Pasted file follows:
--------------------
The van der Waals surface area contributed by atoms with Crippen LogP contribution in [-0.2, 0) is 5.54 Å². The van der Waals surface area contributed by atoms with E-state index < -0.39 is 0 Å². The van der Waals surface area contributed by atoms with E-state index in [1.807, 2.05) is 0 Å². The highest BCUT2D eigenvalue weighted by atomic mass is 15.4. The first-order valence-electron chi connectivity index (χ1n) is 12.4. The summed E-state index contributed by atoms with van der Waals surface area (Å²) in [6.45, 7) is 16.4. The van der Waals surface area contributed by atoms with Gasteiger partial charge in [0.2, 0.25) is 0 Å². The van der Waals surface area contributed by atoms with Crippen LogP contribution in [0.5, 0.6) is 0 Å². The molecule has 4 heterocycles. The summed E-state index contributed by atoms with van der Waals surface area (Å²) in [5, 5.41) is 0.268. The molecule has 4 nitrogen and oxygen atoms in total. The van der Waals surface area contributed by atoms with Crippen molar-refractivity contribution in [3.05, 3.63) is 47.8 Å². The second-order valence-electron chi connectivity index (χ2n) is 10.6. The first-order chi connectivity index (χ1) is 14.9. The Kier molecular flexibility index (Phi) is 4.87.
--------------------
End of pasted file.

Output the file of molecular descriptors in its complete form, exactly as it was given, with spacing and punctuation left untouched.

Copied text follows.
The van der Waals surface area contributed by atoms with Crippen LogP contribution in [-0.2, 0) is 5.54 Å². The van der Waals surface area contributed by atoms with E-state index < -0.39 is 0 Å². The van der Waals surface area contributed by atoms with E-state index in [1.807, 2.05) is 0 Å². The highest BCUT2D eigenvalue weighted by atomic mass is 15.4. The first-order valence-electron chi connectivity index (χ1n) is 12.4. The summed E-state index contributed by atoms with van der Waals surface area (Å²) in [6.45, 7) is 16.4. The van der Waals surface area contributed by atoms with Gasteiger partial charge in [0.2, 0.25) is 0 Å². The van der Waals surface area contributed by atoms with Crippen LogP contribution in [0.5, 0.6) is 0 Å². The molecule has 4 heterocycles. The summed E-state index contributed by atoms with van der Waals surface area (Å²) in [5, 5.41) is 0.268. The molecule has 4 nitrogen and oxygen atoms in total. The van der Waals surface area contributed by atoms with Crippen molar-refractivity contribution in [3.05, 3.63) is 47.8 Å². The second-order valence-electron chi connectivity index (χ2n) is 10.6. The first-order chi connectivity index (χ1) is 14.9. The Kier molecular flexibility index (Phi) is 4.87.